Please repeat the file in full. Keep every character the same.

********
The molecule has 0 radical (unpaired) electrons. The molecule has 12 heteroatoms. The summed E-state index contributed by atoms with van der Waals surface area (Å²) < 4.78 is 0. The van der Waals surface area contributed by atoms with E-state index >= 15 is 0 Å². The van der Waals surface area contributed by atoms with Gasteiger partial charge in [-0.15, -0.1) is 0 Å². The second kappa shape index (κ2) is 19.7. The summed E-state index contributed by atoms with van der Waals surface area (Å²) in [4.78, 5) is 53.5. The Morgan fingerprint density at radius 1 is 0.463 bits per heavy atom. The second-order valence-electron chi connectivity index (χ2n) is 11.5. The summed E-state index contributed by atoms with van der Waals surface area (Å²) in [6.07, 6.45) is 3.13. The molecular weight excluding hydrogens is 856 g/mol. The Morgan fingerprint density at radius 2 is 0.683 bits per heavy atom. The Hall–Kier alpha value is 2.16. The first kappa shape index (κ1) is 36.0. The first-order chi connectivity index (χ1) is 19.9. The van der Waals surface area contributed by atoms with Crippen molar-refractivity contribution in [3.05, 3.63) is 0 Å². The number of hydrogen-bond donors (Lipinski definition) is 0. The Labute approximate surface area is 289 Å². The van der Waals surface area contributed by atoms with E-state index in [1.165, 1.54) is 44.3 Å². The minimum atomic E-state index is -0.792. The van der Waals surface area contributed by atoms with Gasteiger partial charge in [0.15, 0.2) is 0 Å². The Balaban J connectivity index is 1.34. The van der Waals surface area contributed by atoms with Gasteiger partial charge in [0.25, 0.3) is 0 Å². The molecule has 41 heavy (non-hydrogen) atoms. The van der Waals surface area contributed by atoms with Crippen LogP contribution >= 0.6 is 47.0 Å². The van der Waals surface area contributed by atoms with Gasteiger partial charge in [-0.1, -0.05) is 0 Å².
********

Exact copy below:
The molecule has 0 radical (unpaired) electrons. The molecule has 12 heteroatoms. The summed E-state index contributed by atoms with van der Waals surface area (Å²) < 4.78 is 0. The van der Waals surface area contributed by atoms with E-state index >= 15 is 0 Å². The van der Waals surface area contributed by atoms with Gasteiger partial charge in [-0.15, -0.1) is 0 Å². The second kappa shape index (κ2) is 19.7. The summed E-state index contributed by atoms with van der Waals surface area (Å²) in [4.78, 5) is 53.5. The Morgan fingerprint density at radius 1 is 0.463 bits per heavy atom. The second-order valence-electron chi connectivity index (χ2n) is 11.5. The summed E-state index contributed by atoms with van der Waals surface area (Å²) in [6.07, 6.45) is 3.13. The molecular weight excluding hydrogens is 856 g/mol. The Morgan fingerprint density at radius 2 is 0.683 bits per heavy atom. The Hall–Kier alpha value is 2.16. The first kappa shape index (κ1) is 36.0. The first-order chi connectivity index (χ1) is 19.9. The van der Waals surface area contributed by atoms with Crippen molar-refractivity contribution in [3.05, 3.63) is 0 Å². The number of hydrogen-bond donors (Lipinski definition) is 0. The Labute approximate surface area is 289 Å². The van der Waals surface area contributed by atoms with E-state index in [1.165, 1.54) is 44.3 Å². The minimum atomic E-state index is -0.792. The van der Waals surface area contributed by atoms with Gasteiger partial charge in [0.15, 0.2) is 0 Å². The Balaban J connectivity index is 1.34. The van der Waals surface area contributed by atoms with Gasteiger partial charge in [0.25, 0.3) is 0 Å². The molecule has 41 heavy (non-hydrogen) atoms. The van der Waals surface area contributed by atoms with Crippen LogP contribution >= 0.6 is 47.0 Å². The van der Waals surface area contributed by atoms with Gasteiger partial charge in [-0.1, -0.05) is 0 Å².